Conference in Lisbon on Friday and Saturday.
Conversion therapies for LGBTI+ people and the problems and discrimination associated with the ageing of this population are to be among the central topics discussed at a conference in Lisbon to mark the 40th anniversary of the decriminalisation of homosexuality in Portugal.
The event, titled ’40 years of the decriminalisation of homosexuality in Portugal: LGBTI+LGBTI+ History in Portugal’ takes place on Friday and Saturday. In statements to Lusa, a member of the organising committee stressed the need to reflect on what this date represents and what progress the reform brought for lesbian, gay, bisexual, trans and intersex people.
“A major issue that has deserved concern is so-called conversion therapies – which, in fact, are not therapies, other countries have them equated to torture, that’s what it is about, a [kind of] violence, even more so a violence exercised on vulnerable people,” said Ana Cristina Santos, of the Centre for Social Studies of the University of Coimbra.
Adolescents and young people, she noted, are often offered up to these “very violent” therapies, and have no way of resisting them. The issue, she added, is also linked to that of sexual and reproductive health of transsexuals.
According to Santos, another area that “has been very absent from both academic and policy discussion is the issue of ageing” of the LGBTQ+ population.
“There is a lot of talk about the importance of ageing, but not from the point of view of the specificities of LGBTI+ people,” she said. “This raises other associated issues such as giving specific training to caregivers or raising awareness about sexual and gender diversity from the age of 65.”
In her words, the conference aims to be “an aggregating starting point“; she believes there has been no previous such conference in Portugal focusing exclusively on LGBTI+ issues, and said that more events could be organised during the year.
More spaces for knowledge production and collective reflection are needed, she said, adding that although research in the area of LGBTI+ studies has seen significant advances in recent years, it is necessary to find “occasions for sharing thought and results in a broader way by members of the community that does research and in an interdisciplinary way.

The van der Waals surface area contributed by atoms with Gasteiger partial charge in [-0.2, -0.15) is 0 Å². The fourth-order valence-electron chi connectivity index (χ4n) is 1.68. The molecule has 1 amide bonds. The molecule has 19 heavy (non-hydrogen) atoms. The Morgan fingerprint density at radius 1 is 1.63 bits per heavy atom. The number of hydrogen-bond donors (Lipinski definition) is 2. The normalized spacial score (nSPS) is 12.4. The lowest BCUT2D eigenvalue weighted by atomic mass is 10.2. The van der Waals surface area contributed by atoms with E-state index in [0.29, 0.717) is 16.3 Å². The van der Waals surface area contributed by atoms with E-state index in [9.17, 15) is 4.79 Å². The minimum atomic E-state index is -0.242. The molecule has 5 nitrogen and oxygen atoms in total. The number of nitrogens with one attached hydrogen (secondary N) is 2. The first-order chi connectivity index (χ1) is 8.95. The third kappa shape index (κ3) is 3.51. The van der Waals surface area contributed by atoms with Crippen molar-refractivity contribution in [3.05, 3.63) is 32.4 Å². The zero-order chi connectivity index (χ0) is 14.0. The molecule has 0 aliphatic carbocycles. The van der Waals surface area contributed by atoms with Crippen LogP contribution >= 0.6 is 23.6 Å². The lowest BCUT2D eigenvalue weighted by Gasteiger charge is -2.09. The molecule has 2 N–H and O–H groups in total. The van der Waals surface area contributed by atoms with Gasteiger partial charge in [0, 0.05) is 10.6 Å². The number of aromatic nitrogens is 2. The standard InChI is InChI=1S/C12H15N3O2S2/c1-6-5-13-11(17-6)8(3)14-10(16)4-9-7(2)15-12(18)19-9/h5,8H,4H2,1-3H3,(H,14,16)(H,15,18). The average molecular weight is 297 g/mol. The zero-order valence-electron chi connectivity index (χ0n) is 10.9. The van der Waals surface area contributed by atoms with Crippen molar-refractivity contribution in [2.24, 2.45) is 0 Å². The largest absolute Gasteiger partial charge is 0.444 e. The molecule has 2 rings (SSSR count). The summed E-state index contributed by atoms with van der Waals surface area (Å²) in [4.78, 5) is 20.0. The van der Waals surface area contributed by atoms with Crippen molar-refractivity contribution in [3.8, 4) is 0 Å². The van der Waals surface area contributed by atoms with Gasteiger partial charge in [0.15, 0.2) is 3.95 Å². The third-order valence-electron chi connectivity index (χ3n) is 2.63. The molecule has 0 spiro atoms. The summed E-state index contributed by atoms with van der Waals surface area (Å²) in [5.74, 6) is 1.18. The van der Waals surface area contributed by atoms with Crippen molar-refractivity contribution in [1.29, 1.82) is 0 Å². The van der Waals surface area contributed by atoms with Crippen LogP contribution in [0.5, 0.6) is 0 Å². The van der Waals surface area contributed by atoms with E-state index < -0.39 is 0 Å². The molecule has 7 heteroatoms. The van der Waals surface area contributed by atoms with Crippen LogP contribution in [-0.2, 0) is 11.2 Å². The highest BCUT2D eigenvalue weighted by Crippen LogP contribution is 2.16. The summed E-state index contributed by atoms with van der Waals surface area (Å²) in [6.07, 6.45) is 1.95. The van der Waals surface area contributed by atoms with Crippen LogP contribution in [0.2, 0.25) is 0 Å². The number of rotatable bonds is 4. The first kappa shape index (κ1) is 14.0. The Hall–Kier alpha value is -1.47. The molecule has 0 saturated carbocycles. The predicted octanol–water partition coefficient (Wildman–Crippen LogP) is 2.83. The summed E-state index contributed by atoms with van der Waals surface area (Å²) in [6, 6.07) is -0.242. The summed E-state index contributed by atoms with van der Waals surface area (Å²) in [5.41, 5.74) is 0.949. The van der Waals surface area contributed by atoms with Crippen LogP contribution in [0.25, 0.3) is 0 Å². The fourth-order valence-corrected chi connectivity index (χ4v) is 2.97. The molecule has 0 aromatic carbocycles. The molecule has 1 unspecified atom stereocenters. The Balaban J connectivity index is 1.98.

“With this event we are going to make a leap in quality,” she promised.
On the advances made by populist and extremist movements that “encourage a very strong anti-gender ideology and anti-LGBTI+ rights”, Santos acknowledged that these are also present in Portugal, represent a “very strong attack to sexual and gender diversity” and need to be countered.
“It is a wave that deserves our attention precisely to avoid that historical achievements at the level of human dignity are put into question”, she said. “It is not compatible with the quality of democracy that there is a regression that takes away people’s rights, rights that represent a better quality of life for all people..
Santos added that academia is aware of these developments and stressed that it is only possible to combat extremism with more knowledge, with more space for joint reflection and in a logic of strong dialogue with civil society.
Portugal is an international leader in terms of equality and recognition
Regarding the conference, which is jointly organised by the Centre for Research and Studies in Sociology (CIES) of the ISCTE University Institute, Lisbon’s Nova University, the Institute of Contemporary History and Lisbon city council, Santos stressed that it will have two important moments: one more focused on the past and the other on the present, with implications for the future.
“The fact that decriminalisation has happened means, in practice, that democracy did not come at the same time for all people,” she stressed, noting that there was an eight-year hiatus after the 1974 Revolution that brought down the Salazar dictatorship “in which a large part of the Portuguese population lived with the constant risk of seeing their affections criminalised.
“This represented a delay for the quality of our democracy, with an impact on our citizenship,” she said. “And so we could not let the 40th anniversary of such an important milestone for democratic quality pass by.”
At the same time, she pointed out that Portugal is an international leader in terms of equality and recognition, having achieved many legal advances in terms of fundamental rights, and that it is also the objective of the conference to help ensure that the memory is not lost and the path that has been travelled so far is always valued.